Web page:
FALSTAFF: ’Sblood, you starveling, you elfskin, you dried neat’s tongue, you bull’s pizzle, you stockfish! O, for breath to utter what is like thee! You tailor’s-yard, you sheath, you bowcase, you vile standing tuck—
(Henry IV, Part 1 by William Shakespeare)
William Shakespeare was noted both for his use of slang examples from his day and also for creating new slang terms. In this short excerpt from Henry IV, Part 1, the characters of Falstaff and Prince Henry trade rounds of insults. We see many slang terms in just this short speech full of invective. Falstaff begins with the contraction “‘Sblood,” which stands for “God’s blood,” and was slang for a swear word. The rest of the speech is basically just a list of other insulting slang words.
“He’s a bootlegger,” said the young ladies, moving somewhere between his cocktails and his flowers. “One time he killed a man who had found out that he was nephew to Von Hindenburg and second cousin to the devil. Reach me a rose, honey, and pour me a last drop into that there crystal glass.”
(The Great Gatsby by F. Scott Fitzgerald)
F. Scott Fitzgerald’s novel The Great Gatsby is set during Prohibition Era in the United States of America. This was not a time in which alcohol was not imbibed, but instead a time when people had to obtain their liquor illegally. This gave rise to a whole subculture, of which “bootleggers” were at the center. The term came from hiding alcohol in the leg of one’s boot. The women in this passage refer to the term casually, knowing that all will understand it, but in its inception it was a slang word.
AMANDA: They knew how to entertain their gentlemen callers. It wasn’t enough for a girl to be possessed of a pretty face and a graceful figure – although I wasn’t slighted in either respect. She also needed to have a nimble wit and a tongue to meet all occasions.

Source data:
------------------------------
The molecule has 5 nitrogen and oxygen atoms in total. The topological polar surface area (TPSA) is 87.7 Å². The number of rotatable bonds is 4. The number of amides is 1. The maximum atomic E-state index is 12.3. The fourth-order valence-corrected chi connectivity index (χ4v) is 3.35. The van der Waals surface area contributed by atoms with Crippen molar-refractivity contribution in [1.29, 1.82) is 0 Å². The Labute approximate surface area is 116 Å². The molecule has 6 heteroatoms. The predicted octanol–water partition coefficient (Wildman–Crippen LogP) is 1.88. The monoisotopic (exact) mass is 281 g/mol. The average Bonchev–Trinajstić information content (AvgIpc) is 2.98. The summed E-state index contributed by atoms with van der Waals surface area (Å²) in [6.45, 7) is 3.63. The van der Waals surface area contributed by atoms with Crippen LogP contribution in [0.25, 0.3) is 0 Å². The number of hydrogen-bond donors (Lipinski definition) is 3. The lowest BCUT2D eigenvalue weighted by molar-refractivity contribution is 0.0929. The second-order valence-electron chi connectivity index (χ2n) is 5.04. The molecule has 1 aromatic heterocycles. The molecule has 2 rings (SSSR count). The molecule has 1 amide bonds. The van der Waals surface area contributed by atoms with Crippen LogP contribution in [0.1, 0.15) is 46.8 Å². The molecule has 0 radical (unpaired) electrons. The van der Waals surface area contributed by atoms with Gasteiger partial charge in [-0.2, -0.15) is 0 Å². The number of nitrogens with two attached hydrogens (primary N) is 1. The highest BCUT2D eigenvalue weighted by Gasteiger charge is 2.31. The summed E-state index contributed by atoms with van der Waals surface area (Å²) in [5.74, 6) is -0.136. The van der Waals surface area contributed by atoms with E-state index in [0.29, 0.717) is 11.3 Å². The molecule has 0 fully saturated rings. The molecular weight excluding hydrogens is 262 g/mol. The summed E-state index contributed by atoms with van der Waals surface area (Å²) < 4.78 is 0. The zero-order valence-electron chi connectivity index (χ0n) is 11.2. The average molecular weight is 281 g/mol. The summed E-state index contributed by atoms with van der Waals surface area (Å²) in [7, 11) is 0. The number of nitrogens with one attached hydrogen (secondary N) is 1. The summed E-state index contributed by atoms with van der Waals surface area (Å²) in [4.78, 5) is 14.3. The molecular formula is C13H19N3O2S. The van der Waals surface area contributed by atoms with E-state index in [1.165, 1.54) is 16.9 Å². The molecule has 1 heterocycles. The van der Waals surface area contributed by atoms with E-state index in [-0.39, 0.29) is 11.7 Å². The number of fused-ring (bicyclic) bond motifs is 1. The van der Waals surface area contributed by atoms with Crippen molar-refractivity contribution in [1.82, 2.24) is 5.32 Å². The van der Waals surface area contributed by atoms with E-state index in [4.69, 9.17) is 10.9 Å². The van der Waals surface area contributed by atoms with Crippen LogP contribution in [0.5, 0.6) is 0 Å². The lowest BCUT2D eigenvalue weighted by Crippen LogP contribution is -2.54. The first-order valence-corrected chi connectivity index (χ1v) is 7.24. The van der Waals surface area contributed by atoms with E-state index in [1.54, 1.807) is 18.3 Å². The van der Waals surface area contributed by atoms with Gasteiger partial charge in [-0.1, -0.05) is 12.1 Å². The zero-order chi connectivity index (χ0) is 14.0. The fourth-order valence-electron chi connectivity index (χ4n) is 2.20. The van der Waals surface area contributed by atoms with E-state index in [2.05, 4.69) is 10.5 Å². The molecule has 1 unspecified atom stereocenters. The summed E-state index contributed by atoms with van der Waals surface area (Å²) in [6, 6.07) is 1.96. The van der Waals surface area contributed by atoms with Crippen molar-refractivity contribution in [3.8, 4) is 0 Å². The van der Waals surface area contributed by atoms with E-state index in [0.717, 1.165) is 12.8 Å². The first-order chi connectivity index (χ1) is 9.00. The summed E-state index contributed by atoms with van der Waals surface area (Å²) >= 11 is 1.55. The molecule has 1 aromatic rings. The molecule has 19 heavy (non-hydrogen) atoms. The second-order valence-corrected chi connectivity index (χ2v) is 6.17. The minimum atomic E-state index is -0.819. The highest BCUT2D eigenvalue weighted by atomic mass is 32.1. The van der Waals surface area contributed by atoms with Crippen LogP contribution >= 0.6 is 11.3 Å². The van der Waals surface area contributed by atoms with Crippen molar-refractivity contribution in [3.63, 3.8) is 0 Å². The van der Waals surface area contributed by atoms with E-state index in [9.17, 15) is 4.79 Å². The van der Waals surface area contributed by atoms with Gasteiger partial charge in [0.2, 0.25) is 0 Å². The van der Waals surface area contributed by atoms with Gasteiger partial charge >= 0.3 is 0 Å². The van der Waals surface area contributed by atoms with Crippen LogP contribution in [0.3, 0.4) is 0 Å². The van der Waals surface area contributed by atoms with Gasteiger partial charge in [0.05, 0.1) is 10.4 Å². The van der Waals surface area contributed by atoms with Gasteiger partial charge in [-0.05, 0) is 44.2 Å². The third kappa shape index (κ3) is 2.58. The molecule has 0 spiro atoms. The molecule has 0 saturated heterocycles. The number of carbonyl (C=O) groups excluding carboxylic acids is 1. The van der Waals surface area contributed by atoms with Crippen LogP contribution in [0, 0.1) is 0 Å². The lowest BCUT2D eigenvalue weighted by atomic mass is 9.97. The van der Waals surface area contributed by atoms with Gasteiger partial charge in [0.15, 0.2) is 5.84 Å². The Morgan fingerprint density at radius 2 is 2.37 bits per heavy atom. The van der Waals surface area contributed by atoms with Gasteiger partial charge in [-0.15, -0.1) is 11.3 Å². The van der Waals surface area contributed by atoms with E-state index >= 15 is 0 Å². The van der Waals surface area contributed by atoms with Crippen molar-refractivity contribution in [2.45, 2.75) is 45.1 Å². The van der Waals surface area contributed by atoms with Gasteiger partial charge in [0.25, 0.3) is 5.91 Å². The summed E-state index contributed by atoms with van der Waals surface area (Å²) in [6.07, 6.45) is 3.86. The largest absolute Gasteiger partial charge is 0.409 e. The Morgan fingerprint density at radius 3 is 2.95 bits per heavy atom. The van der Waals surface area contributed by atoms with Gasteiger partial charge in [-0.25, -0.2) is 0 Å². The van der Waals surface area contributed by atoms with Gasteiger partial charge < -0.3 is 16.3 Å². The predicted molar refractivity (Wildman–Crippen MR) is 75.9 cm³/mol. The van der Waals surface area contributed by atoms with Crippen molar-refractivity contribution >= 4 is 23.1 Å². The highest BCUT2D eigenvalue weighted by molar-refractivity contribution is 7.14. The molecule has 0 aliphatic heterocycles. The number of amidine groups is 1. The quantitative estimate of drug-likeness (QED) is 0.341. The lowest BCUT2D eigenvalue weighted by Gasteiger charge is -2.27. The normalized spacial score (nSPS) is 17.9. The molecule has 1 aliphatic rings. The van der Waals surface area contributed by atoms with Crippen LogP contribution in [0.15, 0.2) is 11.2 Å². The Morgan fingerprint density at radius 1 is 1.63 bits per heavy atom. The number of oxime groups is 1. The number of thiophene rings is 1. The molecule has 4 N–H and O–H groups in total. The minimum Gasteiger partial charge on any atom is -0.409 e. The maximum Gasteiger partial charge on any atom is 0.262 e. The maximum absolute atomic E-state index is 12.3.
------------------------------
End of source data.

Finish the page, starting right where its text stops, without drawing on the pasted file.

(The Glass Menagerie by Tennessee Williams)
Amanda, the mother in Tennessee Williams’s The Glass Menagerie, uses slang from her own era in the American South. She refers to suitors as “gentleman callers” to make their purpose seem more noble. She also talks about the qualities that a woman should possess, including the slang terms “graceful figure,” “nimble wit,” and “a tongue.” While these terms are still understandable in modern-day America, they are somewhat euphemistic about the qualities they represent.
He’s in a pure bevvying mood, so ah tap some cash off ay um. We tan four pints ay heavy then get on the train. Ah dae four cans of Export and two lines ay speed during the journey to Glasgow.
(Trainspotting by Irvine Welsh)
Irvine Welsh used the Scottish dialect for his novel Trainspotting, and uses many colloquialism examples and slang terms as well. In the above excerpt we see the slang phrase “a pure bevvying mood,” which means, in this case, someone who has a strong urge to drink alcohol.
Test Your Knowledge of Slang
1. Which of the following statements is the best slang definition?
A. A form of speaking that is informal and signals inclusion in a specific social group.
B. A subset of language used in a certain profession.
C. A groups of words or phrases which are used only in a certain geographic region.
|Answer to Question #1
2. Which of the following words could be Cockney rhyming slang for “stairs”?
A. Steps (from “steps and ladders”)
B. Chairs (from “tables and chairs”)
C. Apples (from “apples and pears”)
|Answer to Question #2
3. Which of the following lines from F. Scott Fitzgerald’s The Great Gatsby contains an example of slang?
A man named Klipspringer was there so often and so long that he became known as “the boarder.”— I doubt if he had any other home.
He saw me looking with admiration at his car.
“It’s pretty, isn’t it, old sport?” He jumped off to give me a better view. “Haven’t you ever seen it before?”
And then came that disconcerting ride. We hadn’t reached West Egg village before Gatsby began leaving his elegant sentences unfinished and slapping himself indecisively on the knee of his caramel-colored suit.
|Answer to Question #3